Indian Students Come to Colgate

Four representatives from the Eastern Theological College in Jorhat, India will be visiting campus on Thursday, September 24. The group will be working closely with Colgate students from the brand new class “Far From the Valley: Contributions of Colgate Alumni to Northeast India,” which is taught by Robert Ho Professor in Asian Studies and Professor of Philosophy and Religion and Director of Chapel House and the Fund for the Study of the Great Religions of the World John Carter.

Since its founding, Colgate has been affectionately referred to as “a citadel of learning in a cow pasture,” according to Professor Carter. Upon driving up to campus their first year, Colgate students can understand this epithet, but what they may not know is that though Colgate seems isolated from the rest of civilization, the University is actually deeply linked with the most unexpected of places, namely, Northeastern India.

Colgate’s relationship with India began in 1836 when Colgate students started going to Asia as missionaries. Through numerous missions thereafter, this religious relationship was upheld throughout most of the nineteenth century.

One of Colgate’s first students, Jonathan Wade, was a missionary in Asia for fifty years, returning to America only twice. One-hundred and twenty-five missionaries from Colgate followed in his footsteps and made the University well-known among the Northeastern Indian Baptists. Colgate is locally described as the “remarkable institution from Hamilton,” Carter said.

Robert Ho Professor in Asian Studies and Professor of Music, Emeritus Bill Skelton revived the trips to India in the 1970s when he took students to India to learn local classical dance. This year, the students enrolled in “Far From Thy Valley” will be going to India on December 30 to learn from their Indian hosts, present their papers at the Eastern Theological College and “explore the less-glamorous side of India, meaning the India that does not appear in Bollywood movies,” “Far From Thy Valley” student senior Sarajane McMahon said.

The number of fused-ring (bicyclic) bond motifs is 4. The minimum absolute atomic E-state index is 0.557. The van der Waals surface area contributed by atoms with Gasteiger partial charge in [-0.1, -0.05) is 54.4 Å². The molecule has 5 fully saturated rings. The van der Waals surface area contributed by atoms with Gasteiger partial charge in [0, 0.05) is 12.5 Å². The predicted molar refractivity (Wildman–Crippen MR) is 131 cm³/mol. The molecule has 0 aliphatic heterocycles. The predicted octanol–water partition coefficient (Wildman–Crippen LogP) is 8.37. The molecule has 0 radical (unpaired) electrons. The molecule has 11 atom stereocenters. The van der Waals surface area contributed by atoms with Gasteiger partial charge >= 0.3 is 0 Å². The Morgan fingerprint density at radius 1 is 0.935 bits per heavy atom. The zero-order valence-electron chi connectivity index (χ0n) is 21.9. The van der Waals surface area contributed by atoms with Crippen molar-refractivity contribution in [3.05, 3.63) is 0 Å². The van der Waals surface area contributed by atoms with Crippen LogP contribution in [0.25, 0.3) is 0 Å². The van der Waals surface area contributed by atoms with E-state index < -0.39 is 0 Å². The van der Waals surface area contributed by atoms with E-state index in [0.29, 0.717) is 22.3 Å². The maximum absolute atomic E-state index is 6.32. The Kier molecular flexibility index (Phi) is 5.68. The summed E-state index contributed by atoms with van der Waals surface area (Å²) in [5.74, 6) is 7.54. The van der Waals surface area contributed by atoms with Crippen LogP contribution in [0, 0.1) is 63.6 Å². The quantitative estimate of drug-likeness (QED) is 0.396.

Originally, fifteen representatives were scheduled to come to Colgate this week as part of the exchange, but due to the fact that all of the students will have graduated the College by the time of their scheduled visit, eleven were denied their student visas.

A former principal, his wife, the College librarian and a female student, all from Nagaland, India, will still be making the trip to Colgate. The group, all members of the same choir, are scheduled to worship and sing at the First Baptist Church in Hamilton and talk to classes about where they live and their hopes for the future.

The group will be staying at the residence in Chapel House, which welcomes visitors from any and all religious denominations to visit, meditate and reflect.

“We [also] want to give them a taste of Colgate,” McMahon said, “so if you see them around campus, invite them to the soccer game, to a movie or out to dinner!”

“Far From Thy Valley” is a class twelve years in the making. In 1993, Carter began visiting the American Baptist Historical Society in Valley Forge, PA and found the letters of Colgate Alumnus P.H. Moore pleading for more resources to train Baptist ministers in India.

Not only was Moore a legendary missionary and founder of a Bible School in Assam, but he was also “a motivating force for the founding of The Eastern Theological College,” according to Carter.

Moore’s letters and other primary documents are the basis for the course that focuses on the work of Colgate alumni in Northeast India.

The course, named for the Chenango Valley in New York and the Bhrama Putra Valley in India, not only celebrates the contributions of Colgate alumni, but it is “a stitching of centuries, a stitching of cultures and leads to an awareness of the human being,” Professor Carter said.

Moreover, the nineteen Colgate students going to India this winter will be able to witness the “life-altering effects our alumni have had on the local communities,” said McMahon.

Author, Historian and Eastern Theological College Professor Frederick S. Downs will lecture at the Humanities Colloquium about the life of one of these alumni, who was also perhaps the most famous Baptist Missionaries, Miles Bronson.

During his time in India, Bronson founded an orphanage, was a vigorous supporter of education for women and helped translate the Bible into local languages that the Indians could understand. The lecture will take place at 4:30 p.m. on September 29 in Lawrence Hall.